Andrew Jefford hears sighs of relief.
Over the last couple of weeks, I’ve been travelling with wine students through the two great wine regions of north-eastern France: Burgundy and Alsace. Next week I’ll bring you news from Alsace, but here are some jottings from the Burgundy notebook.
Frost update on 2017
The good news from most of Burgundy is that heroic bale-burning efforts by growers in April, plus a run of hot, dry weather throughout May, means that the frost problems in 2017 look less severe than first feared: “nothing too serious,” says Jadot’s Frédéric Barnier, “and nothing like as bad as 2016.” The vines recovered well in the dry heat, and flowering for the surviving bunches has been very successful. The exception to this rule is unlucky Chablis, where 30% to 40% have been damaged in some parcels, while the Crémant-producing Châtillonais has lost 90% of its fruit this year. “The problem in Chablis,” said Alain Marcuello at William Fèvre, “is that the frost went on for 15 nights. Most growers ran out of frost candles after five days; there were none left anywhere in Europe by the end.” (See my blog of May 15th to find out why blocks of arctic air sent south by a disorderly polar vortex may pose problems for Northern Hemisphere growers in a warming world).
Silver iodide at the ready
So much for frost; three months of hail threats await. Burgundy now has 48 anti-hail generators positioned to combat the threat, and there will eventually be 140 of these machines in strategically placed farms the length of the region, from Chablis down to Beaujolais. Around three hours before a dangerous storm is due, volunteers fire silver iodide particles at the gathering storm front. Hailstones agglomerate in the updraft around the silver iodide (which has a crystalline structure similar to ice); the result should be harmless peas rather than destructive golf balls. The BIVB is trialling other systems, including the nets familiar in Argentina and a system whereby a helium balloon sent up into the clouds releases hygroscopic salts which cause the cloud to haemorrhage and warm – but studies indicate that the silver iodide system, at any rate, is 48 per cent effective. Frédéric Lafarge (who lost the equivalent of a year’s crop to hail between 2012 and 2014) said he was very happy with it. The cost is just eight euros per grower per hectare each year.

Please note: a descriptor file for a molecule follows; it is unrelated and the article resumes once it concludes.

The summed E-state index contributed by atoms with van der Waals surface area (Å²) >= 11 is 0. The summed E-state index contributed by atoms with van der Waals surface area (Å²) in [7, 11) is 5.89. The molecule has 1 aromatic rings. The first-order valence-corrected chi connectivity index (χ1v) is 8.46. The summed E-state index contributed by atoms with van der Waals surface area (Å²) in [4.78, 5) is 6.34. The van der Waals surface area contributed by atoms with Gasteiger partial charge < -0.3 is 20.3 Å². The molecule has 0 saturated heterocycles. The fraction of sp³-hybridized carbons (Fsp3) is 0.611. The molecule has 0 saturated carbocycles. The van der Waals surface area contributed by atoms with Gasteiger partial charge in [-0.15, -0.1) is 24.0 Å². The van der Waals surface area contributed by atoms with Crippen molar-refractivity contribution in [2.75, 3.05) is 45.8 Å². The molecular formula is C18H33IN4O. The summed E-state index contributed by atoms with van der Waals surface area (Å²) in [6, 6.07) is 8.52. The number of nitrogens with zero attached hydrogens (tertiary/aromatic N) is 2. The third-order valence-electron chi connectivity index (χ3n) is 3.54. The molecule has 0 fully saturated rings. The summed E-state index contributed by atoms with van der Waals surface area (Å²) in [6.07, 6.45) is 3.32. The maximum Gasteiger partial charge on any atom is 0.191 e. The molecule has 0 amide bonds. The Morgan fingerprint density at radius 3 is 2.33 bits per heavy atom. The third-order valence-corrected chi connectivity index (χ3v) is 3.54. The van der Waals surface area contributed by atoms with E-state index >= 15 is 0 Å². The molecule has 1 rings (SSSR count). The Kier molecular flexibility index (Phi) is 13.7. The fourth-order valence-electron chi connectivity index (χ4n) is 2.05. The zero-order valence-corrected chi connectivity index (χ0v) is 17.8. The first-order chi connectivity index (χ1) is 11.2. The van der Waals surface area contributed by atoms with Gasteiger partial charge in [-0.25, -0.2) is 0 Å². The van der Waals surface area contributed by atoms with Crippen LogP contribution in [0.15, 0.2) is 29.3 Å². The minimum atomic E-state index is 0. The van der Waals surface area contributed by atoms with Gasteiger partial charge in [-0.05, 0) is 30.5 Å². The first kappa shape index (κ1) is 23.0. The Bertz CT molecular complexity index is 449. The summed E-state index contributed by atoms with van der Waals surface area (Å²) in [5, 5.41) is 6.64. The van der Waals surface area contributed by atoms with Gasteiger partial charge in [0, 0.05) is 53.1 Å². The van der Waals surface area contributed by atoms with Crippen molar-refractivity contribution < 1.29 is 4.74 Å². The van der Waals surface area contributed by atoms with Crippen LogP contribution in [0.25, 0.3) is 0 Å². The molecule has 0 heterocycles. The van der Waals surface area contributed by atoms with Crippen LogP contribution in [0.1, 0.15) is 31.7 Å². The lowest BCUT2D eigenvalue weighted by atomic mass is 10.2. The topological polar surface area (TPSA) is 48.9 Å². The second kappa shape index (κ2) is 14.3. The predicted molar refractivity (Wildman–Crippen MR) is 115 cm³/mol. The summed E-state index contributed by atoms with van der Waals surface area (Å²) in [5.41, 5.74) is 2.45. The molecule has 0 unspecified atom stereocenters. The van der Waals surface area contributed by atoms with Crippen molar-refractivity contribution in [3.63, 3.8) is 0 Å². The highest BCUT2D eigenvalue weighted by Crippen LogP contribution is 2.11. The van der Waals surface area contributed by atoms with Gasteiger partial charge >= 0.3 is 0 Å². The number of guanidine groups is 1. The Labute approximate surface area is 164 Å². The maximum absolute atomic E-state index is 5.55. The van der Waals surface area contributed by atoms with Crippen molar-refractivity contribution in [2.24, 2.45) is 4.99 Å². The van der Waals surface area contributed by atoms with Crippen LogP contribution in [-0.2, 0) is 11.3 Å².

Grands Crus: the Seysses definition
Quotation of the week came from Jeremy Seysses at Domaine Dujac, who said that Grands Crus “are the places where the right things tend to happen.” Assign it to geology, pedology, topography, micro-climate or a twinkle of the terroir fairy’s wand – but year after year, he says, the Grand Cru vineyards are those with the happiest outcomes for vines and their fruit. “If you want to judge winemakers, look at their little wines. I’ve got huge respect for anyone who can make a really good Bourgogne Rouge.”
Questions of succession
You might be surprised to discover that Burgundy growers are horrified at the spiralling value of their land. Here’s why. French law, as we all know, requires that each child inherits equally – and onerous death duties on colossally valuable estate holdings means that most wine estates are now being reformulated as companies with family members as shareholders. Succession rules are at least easier to manage with such structures, though transmission of shareholdings is not notably less costly.
All is well when these shareholdings are tightly concentrated, but some land-holding companies may have forty or fifty family shareholders. If you are a distant second cousin with a minor shareholding acquired from your maternal grandmother, you will receive (under normal circumstances) a lifetime of paltry dividends as profits are reinvested in equipment, and as frosts, hail, ran and sunshine come and go.
If the estate is sold, by contrast, you may suddenly find yourself wealthy enough to retire early and buy that yacht you always dreamed of, spending the next decade sailing distant archipelagos – or attaining some other ambition which might otherwise go unrealised. Just imagine the difficulties confronting many of Burgundy’s families.